And the car oozes character too. There are the headlights, for example, poking in your view like tentacles of some giant snail. When you adjust the height of the steering wheel, the instrument cluster moves together with it – I wonder if this feature gave Nissan the idea for the 350Z? There are four sunvisors in the car... yes the passengers in the rear also get a pair to avoid a sunburn. And that burgundy leather... Famous poems have been written on lesser subjects.

I gave the car back to the owner for the last, short stretch of driving (I can't imagine why, but we had to stop to fill up the tank...). And András, who was so gentle with this car when I first saw him driving it, sent the pedal to the metal in a style I couldn't believe. This is how I got the taste of speed from the passenger seat in this car. It can really, really move. You just have to get over the petting stage quickly and start the spanking – real hard.

The story of a Big, German Muscle Car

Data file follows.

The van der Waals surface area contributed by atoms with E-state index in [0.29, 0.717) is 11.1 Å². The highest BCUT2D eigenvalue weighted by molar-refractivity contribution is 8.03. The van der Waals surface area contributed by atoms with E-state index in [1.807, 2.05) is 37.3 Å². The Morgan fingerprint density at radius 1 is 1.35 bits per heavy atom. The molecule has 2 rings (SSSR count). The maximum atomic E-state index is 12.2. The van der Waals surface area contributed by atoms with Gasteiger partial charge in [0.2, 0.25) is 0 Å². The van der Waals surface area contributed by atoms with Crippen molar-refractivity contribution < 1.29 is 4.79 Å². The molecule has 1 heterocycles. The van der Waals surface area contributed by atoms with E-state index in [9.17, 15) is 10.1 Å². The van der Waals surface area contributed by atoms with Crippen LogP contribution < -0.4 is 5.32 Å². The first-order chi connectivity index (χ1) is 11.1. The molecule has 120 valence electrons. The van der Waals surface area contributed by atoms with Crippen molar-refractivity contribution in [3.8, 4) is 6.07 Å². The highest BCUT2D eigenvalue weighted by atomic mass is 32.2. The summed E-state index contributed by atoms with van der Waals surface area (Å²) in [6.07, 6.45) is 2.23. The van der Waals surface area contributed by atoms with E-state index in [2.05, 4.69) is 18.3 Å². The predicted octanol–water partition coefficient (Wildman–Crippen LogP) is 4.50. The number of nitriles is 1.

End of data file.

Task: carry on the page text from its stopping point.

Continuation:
The first series of the 928 from 1977 could run to 240 kph, had telephone-dial alloy wheels with five holes, its small, rear lights were recessed, and its 4.5-litre, 240 PS engine was hardly stronger than present day hot hatches. The 928 S variant that could already do 250 kph, arrived in 1979, with an engine cranking out 300 PS as a result of having been enlarged to 4.7 litres. This version got a power hike to 310 PS in 1983, and from then it could reach 255 kph. In those days even the German manufacturers didn't feel the need to suffocate their cars with the self proposed 250 kph limit that became the standard since then – maybe, because there weren't too many cars around that could show up this kind of potential. The 928 S4 – the car used in our test – came in 1986. It had a 4.6 litre, four valve per cylinder engine having 320 PS and a top speed of 270 (automatic version: 265) kph. Two even stronger variants were still in the pipeline after the S4: the GT in 1989 with 330 PS and 275 kph, then the GTS in 1991 with 350 PS, but the same performance.